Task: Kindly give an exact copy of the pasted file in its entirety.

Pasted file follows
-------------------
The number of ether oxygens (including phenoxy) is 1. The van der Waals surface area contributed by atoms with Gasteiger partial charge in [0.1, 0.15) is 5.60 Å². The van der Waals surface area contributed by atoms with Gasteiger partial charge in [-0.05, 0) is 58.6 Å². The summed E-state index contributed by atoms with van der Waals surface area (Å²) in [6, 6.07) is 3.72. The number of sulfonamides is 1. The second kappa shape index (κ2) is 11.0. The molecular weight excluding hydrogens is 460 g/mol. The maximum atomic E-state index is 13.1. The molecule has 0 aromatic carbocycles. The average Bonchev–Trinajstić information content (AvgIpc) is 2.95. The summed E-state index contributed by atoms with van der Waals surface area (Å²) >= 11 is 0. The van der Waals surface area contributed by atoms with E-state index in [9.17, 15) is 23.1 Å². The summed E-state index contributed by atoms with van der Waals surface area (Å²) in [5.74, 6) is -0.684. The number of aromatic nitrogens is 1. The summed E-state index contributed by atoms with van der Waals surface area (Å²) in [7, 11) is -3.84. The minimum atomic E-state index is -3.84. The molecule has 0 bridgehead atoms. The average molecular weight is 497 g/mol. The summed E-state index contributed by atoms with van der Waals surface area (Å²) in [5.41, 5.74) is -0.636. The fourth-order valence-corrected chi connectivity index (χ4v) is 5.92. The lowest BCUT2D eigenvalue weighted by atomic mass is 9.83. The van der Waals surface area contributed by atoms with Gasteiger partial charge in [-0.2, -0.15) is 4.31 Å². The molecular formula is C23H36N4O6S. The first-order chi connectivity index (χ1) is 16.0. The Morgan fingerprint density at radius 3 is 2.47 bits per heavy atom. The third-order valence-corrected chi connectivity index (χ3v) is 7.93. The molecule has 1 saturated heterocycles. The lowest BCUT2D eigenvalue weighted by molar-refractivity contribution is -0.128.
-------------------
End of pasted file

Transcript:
The number of ether oxygens (including phenoxy) is 1. The van der Waals surface area contributed by atoms with Gasteiger partial charge in [0.1, 0.15) is 5.60 Å². The van der Waals surface area contributed by atoms with Gasteiger partial charge in [-0.05, 0) is 58.6 Å². The summed E-state index contributed by atoms with van der Waals surface area (Å²) in [6, 6.07) is 3.72. The number of sulfonamides is 1. The second kappa shape index (κ2) is 11.0. The molecular weight excluding hydrogens is 460 g/mol. The maximum atomic E-state index is 13.1. The molecule has 0 aromatic carbocycles. The average Bonchev–Trinajstić information content (AvgIpc) is 2.95. The summed E-state index contributed by atoms with van der Waals surface area (Å²) >= 11 is 0. The van der Waals surface area contributed by atoms with E-state index in [9.17, 15) is 23.1 Å². The summed E-state index contributed by atoms with van der Waals surface area (Å²) in [5.74, 6) is -0.684. The number of aromatic nitrogens is 1. The summed E-state index contributed by atoms with van der Waals surface area (Å²) in [7, 11) is -3.84. The minimum atomic E-state index is -3.84. The molecule has 0 bridgehead atoms. The average molecular weight is 497 g/mol. The summed E-state index contributed by atoms with van der Waals surface area (Å²) in [5.41, 5.74) is -0.636. The fourth-order valence-corrected chi connectivity index (χ4v) is 5.92. The lowest BCUT2D eigenvalue weighted by atomic mass is 9.83. The van der Waals surface area contributed by atoms with Gasteiger partial charge in [-0.2, -0.15) is 4.31 Å². The molecular formula is C23H36N4O6S. The first-order chi connectivity index (χ1) is 16.0. The Morgan fingerprint density at radius 3 is 2.47 bits per heavy atom. The third-order valence-corrected chi connectivity index (χ3v) is 7.93. The molecule has 1 saturated heterocycles. The lowest BCUT2D eigenvalue weighted by molar-refractivity contribution is -0.128.